Seldom a warning to journey's end

By June 9, 2015 Recent News

Bay of Plenty Times 9 June 2015
“DYING with dignity” seems to me a Hollywood fantasy, much like its filtered portrayal of births, love and war.
In real life, few people get to utter dying wishes to a horseshoe of family gathered around a bed, and then sink into their silk pillow and the next world with a last peaceful breath.
For most of us, dying is messy or unexpected or both.
Choosing when we die, though, still seems something Matrix-like. Alien to us. Not human.
Yet the debate needs to be had.
For that, we can be grateful to Lecretia Seales, the terminally ill lawyer who mounted a legal challenge seeking the right for a doctor to help her die without criminal prosecution.
Her death early yesterday came before the judge made public his decision.
Her legal argument – a first in New Zealand – was that it was a fundamental right to be able to choose to end her life with medical assistance, if she wanted, before her suffering became intolerable.
It was an argument that relied on the provisions in the New Zealand Bill of Rights Act, which protect the rights to not be deprived of life or subjected to cruel treatment.
A favourable High Court ruling would have allowed others to follow suit and potentially send a signal for further law reform.
Ironic that a bill put in place to protect human life was being used to defend the right to end it.
But even those who at this stage, like me, are against euthanasia, could not have failed to be moved by Seales’ plight.
She didn’t set out to be the poster child for the pro-euthanasia debate, but there couldn’t have been a more perfect one.
An intelligent and articulate young woman, cut down from the top of her game, as Dawn Picken writes in her story today.
The former Tauranga Girls’ College woman’s symptoms of pain and paralysis were hard to watch.
Who were we to say she should have rattled round in her hospital bed, mute, with her eyes shut until the fat lady sang?
Pain and suffering is what we all fear in death. It seems so much easier to say yes let’s rush it along.
Despite this, I, and many New Zealanders will be glad the judge ruled that medically assisted death will stay illegal.
For if another ruling had set a precedent, where could it have taken us?
Who would decide when someone can die? What conditions might they have?
Would a person suffering from, say, a depression that they thought as equally incurable as Seales’ condition, be allowed to legally opt out with a GP’s help?
Our health system is already stretched. As we have reported recently, many in the Bay have been turned away from surgery and are living with painful conditions.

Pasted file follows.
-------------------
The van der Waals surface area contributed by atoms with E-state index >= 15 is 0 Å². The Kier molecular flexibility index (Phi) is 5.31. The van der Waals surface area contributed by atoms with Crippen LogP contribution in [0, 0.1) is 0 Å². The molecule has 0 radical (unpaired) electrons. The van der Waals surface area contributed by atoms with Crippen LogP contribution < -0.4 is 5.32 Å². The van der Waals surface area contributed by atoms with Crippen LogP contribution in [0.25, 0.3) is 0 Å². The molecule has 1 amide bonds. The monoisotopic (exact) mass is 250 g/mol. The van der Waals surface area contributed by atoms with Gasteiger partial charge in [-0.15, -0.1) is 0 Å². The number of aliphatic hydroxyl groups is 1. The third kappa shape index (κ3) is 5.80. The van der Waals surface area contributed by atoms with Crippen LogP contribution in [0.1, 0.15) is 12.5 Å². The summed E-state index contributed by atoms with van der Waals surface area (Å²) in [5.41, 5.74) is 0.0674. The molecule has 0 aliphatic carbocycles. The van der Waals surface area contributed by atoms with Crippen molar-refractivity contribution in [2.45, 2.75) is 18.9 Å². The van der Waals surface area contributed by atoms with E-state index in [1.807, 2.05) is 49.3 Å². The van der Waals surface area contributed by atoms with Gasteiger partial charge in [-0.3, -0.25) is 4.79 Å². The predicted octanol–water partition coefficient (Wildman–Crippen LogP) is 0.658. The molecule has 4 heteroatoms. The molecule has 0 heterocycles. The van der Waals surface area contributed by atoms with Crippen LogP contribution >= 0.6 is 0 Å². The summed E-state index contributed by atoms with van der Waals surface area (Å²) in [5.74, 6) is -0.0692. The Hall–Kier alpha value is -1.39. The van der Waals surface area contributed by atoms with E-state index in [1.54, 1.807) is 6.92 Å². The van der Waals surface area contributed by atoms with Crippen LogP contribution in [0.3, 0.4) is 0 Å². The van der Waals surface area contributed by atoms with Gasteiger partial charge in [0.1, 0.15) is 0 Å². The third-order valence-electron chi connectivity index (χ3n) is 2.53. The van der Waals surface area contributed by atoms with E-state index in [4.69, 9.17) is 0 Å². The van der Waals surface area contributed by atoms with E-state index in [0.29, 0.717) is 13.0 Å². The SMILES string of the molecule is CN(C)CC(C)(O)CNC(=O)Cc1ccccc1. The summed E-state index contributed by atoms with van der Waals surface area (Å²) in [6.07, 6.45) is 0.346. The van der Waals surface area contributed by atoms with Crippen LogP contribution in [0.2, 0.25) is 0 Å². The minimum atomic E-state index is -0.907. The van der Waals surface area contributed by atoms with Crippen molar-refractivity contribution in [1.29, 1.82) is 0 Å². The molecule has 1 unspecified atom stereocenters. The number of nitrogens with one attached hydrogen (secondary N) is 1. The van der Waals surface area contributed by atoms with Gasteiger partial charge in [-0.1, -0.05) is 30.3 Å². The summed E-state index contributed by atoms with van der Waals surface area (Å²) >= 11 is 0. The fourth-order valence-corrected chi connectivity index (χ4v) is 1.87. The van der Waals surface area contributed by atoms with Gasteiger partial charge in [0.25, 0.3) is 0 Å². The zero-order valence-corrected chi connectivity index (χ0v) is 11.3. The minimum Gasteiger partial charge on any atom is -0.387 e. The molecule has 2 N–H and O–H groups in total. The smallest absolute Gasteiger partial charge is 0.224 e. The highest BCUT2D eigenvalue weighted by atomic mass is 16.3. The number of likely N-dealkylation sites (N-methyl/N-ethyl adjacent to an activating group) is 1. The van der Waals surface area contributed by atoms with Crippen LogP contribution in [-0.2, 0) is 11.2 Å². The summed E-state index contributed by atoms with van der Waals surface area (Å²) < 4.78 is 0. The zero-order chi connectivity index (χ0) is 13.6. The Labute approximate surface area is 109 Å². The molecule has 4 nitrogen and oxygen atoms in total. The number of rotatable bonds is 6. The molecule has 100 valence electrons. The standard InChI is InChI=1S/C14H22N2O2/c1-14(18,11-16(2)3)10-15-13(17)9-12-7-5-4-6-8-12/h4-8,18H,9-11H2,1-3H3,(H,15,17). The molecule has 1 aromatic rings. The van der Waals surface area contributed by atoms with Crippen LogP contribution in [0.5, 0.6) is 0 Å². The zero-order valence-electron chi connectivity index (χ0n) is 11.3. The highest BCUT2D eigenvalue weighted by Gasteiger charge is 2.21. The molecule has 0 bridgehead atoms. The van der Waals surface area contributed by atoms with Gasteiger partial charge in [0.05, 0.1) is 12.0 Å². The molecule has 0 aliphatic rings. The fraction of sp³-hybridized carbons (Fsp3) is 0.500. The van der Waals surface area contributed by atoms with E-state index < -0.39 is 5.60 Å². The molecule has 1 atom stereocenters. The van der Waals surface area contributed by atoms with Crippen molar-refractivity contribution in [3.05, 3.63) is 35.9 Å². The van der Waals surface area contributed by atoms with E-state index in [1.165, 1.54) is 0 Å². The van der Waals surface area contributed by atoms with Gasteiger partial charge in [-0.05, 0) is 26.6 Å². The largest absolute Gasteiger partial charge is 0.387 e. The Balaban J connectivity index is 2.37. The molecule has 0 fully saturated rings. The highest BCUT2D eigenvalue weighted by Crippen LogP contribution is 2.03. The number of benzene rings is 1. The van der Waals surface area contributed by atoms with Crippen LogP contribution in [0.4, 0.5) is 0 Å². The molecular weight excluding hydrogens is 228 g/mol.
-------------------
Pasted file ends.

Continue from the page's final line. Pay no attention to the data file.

There is a danger that assisted dying may become a less expensive option, putting the poor, the old, the vulnerable and the uninsured at risk.
Or those who are wealthy might be at risk from relatives waiting for an inheritance, wanting to pull an early plug on grandma.
Despite this, I, and many New Zealanders will be glad the judge ruled that medically assisted death will stay illegal.
Death is never pretty. But this debate should not be coloured by an emotive and terrible story of a woman who faced death and wanting to end suffering.
The Crown dismissed the “rhetorical flourish” of arguments used by Seales’ lawyers about her suffering, arguing that the suffering, and even accompanying humiliation of having others care for you was “unavoidable in the phenomenon of illness and ultimately in dying.
It may be distressing, but it is not gravely humiliating and debasing”, reported The Listener this week on the case.
However sympathetic we were to Seales, individual desire should not determine the morals, ethics and medical laws that frame our society.
I would rather funding and future legislation be directed to caring well for the living, including taking care of the sick.
That more funding went into palliative care so that dying can be done in the best way possible that neither hastens or prolongs death – as is the philosophy of our own Waipuna Hospice.
To do otherwise would be to tinker with the circle of life. It would be spiking the wheel of fortune, which, despite its unpredictability, suffering and sadness also spins acceptance, happiness, and – crucially – freedom.
Freedom, which is part of the human condition. What living, and dying are all about, as Lion King fans know.
http://www.nzherald.co.nz/bay-of-plenty-times/news/article.cfm?c_id=1503343&objectid=11462461